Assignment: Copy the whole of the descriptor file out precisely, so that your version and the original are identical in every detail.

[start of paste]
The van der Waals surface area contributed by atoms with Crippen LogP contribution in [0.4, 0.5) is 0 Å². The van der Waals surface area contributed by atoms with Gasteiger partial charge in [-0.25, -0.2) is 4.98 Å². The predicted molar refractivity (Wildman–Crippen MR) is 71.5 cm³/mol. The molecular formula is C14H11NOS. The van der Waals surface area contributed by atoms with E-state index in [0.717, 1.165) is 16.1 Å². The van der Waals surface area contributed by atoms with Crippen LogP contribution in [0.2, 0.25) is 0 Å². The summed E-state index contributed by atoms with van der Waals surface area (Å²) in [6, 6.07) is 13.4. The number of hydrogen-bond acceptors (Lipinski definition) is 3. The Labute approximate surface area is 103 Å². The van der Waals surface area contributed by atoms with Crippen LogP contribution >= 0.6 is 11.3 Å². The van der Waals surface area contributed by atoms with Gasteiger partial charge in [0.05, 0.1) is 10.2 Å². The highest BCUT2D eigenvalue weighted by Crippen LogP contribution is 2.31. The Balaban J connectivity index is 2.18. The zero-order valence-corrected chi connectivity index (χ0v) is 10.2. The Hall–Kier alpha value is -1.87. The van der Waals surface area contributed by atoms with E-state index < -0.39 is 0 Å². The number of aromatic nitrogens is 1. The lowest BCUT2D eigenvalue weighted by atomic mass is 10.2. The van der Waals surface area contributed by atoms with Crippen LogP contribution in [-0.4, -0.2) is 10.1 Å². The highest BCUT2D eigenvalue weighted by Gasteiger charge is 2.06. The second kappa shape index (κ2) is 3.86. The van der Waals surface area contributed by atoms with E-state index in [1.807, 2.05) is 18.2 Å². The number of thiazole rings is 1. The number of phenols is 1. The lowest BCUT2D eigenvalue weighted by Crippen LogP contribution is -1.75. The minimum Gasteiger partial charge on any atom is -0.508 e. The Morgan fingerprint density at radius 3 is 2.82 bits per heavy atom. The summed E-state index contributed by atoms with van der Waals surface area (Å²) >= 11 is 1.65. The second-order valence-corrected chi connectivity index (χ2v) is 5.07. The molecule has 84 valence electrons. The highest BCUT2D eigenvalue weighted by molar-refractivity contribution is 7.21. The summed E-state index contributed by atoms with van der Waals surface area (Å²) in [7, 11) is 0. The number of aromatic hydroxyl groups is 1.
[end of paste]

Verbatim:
The van der Waals surface area contributed by atoms with Crippen LogP contribution in [0.4, 0.5) is 0 Å². The van der Waals surface area contributed by atoms with Gasteiger partial charge in [-0.25, -0.2) is 4.98 Å². The predicted molar refractivity (Wildman–Crippen MR) is 71.5 cm³/mol. The molecular formula is C14H11NOS. The van der Waals surface area contributed by atoms with E-state index in [0.717, 1.165) is 16.1 Å². The van der Waals surface area contributed by atoms with Crippen LogP contribution in [0.2, 0.25) is 0 Å². The summed E-state index contributed by atoms with van der Waals surface area (Å²) in [6, 6.07) is 13.4. The number of hydrogen-bond acceptors (Lipinski definition) is 3. The Labute approximate surface area is 103 Å². The van der Waals surface area contributed by atoms with Crippen LogP contribution >= 0.6 is 11.3 Å². The van der Waals surface area contributed by atoms with Gasteiger partial charge in [0.05, 0.1) is 10.2 Å². The highest BCUT2D eigenvalue weighted by Crippen LogP contribution is 2.31. The Balaban J connectivity index is 2.18. The zero-order valence-corrected chi connectivity index (χ0v) is 10.2. The Hall–Kier alpha value is -1.87. The van der Waals surface area contributed by atoms with E-state index < -0.39 is 0 Å². The number of aromatic nitrogens is 1. The lowest BCUT2D eigenvalue weighted by atomic mass is 10.2. The van der Waals surface area contributed by atoms with Crippen LogP contribution in [-0.4, -0.2) is 10.1 Å². The highest BCUT2D eigenvalue weighted by Gasteiger charge is 2.06. The second kappa shape index (κ2) is 3.86. The van der Waals surface area contributed by atoms with E-state index in [1.807, 2.05) is 18.2 Å². The number of thiazole rings is 1. The number of phenols is 1. The lowest BCUT2D eigenvalue weighted by Crippen LogP contribution is -1.75. The minimum Gasteiger partial charge on any atom is -0.508 e. The Morgan fingerprint density at radius 3 is 2.82 bits per heavy atom. The summed E-state index contributed by atoms with van der Waals surface area (Å²) >= 11 is 1.65. The second-order valence-corrected chi connectivity index (χ2v) is 5.07. The molecule has 84 valence electrons. The highest BCUT2D eigenvalue weighted by molar-refractivity contribution is 7.21. The summed E-state index contributed by atoms with van der Waals surface area (Å²) in [7, 11) is 0. The number of aromatic hydroxyl groups is 1.